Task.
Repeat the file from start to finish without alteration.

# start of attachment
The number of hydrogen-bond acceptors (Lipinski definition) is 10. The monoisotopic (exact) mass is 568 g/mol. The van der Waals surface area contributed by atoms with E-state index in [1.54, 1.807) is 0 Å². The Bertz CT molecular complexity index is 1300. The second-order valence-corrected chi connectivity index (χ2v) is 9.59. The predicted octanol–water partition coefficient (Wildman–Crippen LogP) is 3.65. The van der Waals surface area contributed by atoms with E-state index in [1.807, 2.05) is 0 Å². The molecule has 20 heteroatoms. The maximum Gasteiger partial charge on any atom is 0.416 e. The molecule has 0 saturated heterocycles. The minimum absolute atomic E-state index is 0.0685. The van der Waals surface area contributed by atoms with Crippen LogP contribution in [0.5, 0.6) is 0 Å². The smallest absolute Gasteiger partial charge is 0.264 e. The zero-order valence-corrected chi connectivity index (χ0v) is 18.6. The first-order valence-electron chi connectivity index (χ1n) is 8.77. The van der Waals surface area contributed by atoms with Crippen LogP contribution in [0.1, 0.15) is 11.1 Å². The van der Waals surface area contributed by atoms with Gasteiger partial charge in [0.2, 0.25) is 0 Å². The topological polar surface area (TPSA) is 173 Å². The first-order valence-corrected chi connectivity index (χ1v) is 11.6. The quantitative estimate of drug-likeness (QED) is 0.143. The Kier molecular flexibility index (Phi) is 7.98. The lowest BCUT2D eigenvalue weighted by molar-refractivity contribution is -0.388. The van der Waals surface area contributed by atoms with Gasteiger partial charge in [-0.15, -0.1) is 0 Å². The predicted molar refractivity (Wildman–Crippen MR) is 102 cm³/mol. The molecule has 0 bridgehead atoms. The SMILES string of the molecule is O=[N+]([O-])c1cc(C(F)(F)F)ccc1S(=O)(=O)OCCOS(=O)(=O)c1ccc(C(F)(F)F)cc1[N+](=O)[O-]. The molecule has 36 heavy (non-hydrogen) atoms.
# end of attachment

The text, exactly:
The number of hydrogen-bond acceptors (Lipinski definition) is 10. The monoisotopic (exact) mass is 568 g/mol. The van der Waals surface area contributed by atoms with E-state index in [1.54, 1.807) is 0 Å². The Bertz CT molecular complexity index is 1300. The second-order valence-corrected chi connectivity index (χ2v) is 9.59. The predicted octanol–water partition coefficient (Wildman–Crippen LogP) is 3.65. The van der Waals surface area contributed by atoms with E-state index in [1.807, 2.05) is 0 Å². The molecule has 20 heteroatoms. The maximum Gasteiger partial charge on any atom is 0.416 e. The molecule has 0 saturated heterocycles. The minimum absolute atomic E-state index is 0.0685. The van der Waals surface area contributed by atoms with Crippen LogP contribution in [0.5, 0.6) is 0 Å². The smallest absolute Gasteiger partial charge is 0.264 e. The zero-order valence-corrected chi connectivity index (χ0v) is 18.6. The first-order valence-electron chi connectivity index (χ1n) is 8.77. The van der Waals surface area contributed by atoms with Crippen LogP contribution in [0.1, 0.15) is 11.1 Å². The van der Waals surface area contributed by atoms with Gasteiger partial charge in [0.2, 0.25) is 0 Å². The topological polar surface area (TPSA) is 173 Å². The first-order valence-corrected chi connectivity index (χ1v) is 11.6. The quantitative estimate of drug-likeness (QED) is 0.143. The Kier molecular flexibility index (Phi) is 7.98. The lowest BCUT2D eigenvalue weighted by molar-refractivity contribution is -0.388. The van der Waals surface area contributed by atoms with Gasteiger partial charge in [-0.15, -0.1) is 0 Å². The predicted molar refractivity (Wildman–Crippen MR) is 102 cm³/mol. The molecule has 0 bridgehead atoms. The SMILES string of the molecule is O=[N+]([O-])c1cc(C(F)(F)F)ccc1S(=O)(=O)OCCOS(=O)(=O)c1ccc(C(F)(F)F)cc1[N+](=O)[O-]. The molecule has 36 heavy (non-hydrogen) atoms.